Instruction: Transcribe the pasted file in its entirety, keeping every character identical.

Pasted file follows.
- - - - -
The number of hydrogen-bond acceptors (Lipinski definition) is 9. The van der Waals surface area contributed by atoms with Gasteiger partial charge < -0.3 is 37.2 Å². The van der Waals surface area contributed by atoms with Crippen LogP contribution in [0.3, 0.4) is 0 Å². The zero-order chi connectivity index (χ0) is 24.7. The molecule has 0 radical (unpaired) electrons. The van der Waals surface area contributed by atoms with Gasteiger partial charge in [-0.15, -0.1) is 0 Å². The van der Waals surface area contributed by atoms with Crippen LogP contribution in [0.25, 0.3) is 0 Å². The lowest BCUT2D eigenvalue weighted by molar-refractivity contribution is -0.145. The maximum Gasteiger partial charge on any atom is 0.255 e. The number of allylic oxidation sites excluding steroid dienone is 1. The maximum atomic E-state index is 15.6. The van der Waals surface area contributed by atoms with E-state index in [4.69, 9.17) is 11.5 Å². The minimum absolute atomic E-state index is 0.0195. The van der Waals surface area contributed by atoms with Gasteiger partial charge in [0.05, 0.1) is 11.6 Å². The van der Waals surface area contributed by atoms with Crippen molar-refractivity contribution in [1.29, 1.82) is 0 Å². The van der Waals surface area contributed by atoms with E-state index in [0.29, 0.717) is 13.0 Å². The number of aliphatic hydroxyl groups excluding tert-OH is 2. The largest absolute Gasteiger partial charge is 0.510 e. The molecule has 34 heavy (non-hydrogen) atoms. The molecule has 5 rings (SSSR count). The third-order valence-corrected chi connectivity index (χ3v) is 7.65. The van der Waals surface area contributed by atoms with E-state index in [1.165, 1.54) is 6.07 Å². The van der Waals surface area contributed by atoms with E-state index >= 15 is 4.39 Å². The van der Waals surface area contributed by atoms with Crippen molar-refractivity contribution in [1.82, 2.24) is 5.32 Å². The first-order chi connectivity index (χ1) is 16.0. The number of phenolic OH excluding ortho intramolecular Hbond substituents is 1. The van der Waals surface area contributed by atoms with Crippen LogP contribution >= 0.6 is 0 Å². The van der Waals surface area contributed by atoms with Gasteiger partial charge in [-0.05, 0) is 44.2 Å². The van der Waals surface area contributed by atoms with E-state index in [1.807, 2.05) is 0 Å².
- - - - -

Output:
The number of hydrogen-bond acceptors (Lipinski definition) is 9. The van der Waals surface area contributed by atoms with Gasteiger partial charge < -0.3 is 37.2 Å². The van der Waals surface area contributed by atoms with Crippen LogP contribution in [0.3, 0.4) is 0 Å². The zero-order chi connectivity index (χ0) is 24.7. The molecule has 0 radical (unpaired) electrons. The van der Waals surface area contributed by atoms with Gasteiger partial charge in [-0.15, -0.1) is 0 Å². The van der Waals surface area contributed by atoms with Crippen LogP contribution in [0.25, 0.3) is 0 Å². The lowest BCUT2D eigenvalue weighted by molar-refractivity contribution is -0.145. The maximum Gasteiger partial charge on any atom is 0.255 e. The number of allylic oxidation sites excluding steroid dienone is 1. The maximum atomic E-state index is 15.6. The van der Waals surface area contributed by atoms with E-state index in [4.69, 9.17) is 11.5 Å². The minimum absolute atomic E-state index is 0.0195. The van der Waals surface area contributed by atoms with Gasteiger partial charge in [0.05, 0.1) is 11.6 Å². The van der Waals surface area contributed by atoms with Crippen molar-refractivity contribution in [1.29, 1.82) is 0 Å². The van der Waals surface area contributed by atoms with E-state index in [0.29, 0.717) is 13.0 Å². The number of aliphatic hydroxyl groups excluding tert-OH is 2. The largest absolute Gasteiger partial charge is 0.510 e. The molecule has 34 heavy (non-hydrogen) atoms. The molecule has 5 rings (SSSR count). The third-order valence-corrected chi connectivity index (χ3v) is 7.65. The van der Waals surface area contributed by atoms with E-state index in [1.165, 1.54) is 6.07 Å². The van der Waals surface area contributed by atoms with E-state index >= 15 is 4.39 Å². The van der Waals surface area contributed by atoms with Crippen molar-refractivity contribution in [1.82, 2.24) is 5.32 Å². The first-order chi connectivity index (χ1) is 16.0. The number of phenolic OH excluding ortho intramolecular Hbond substituents is 1. The van der Waals surface area contributed by atoms with Crippen LogP contribution >= 0.6 is 0 Å². The van der Waals surface area contributed by atoms with Gasteiger partial charge in [-0.05, 0) is 44.2 Å². The van der Waals surface area contributed by atoms with E-state index in [1.807, 2.05) is 0 Å².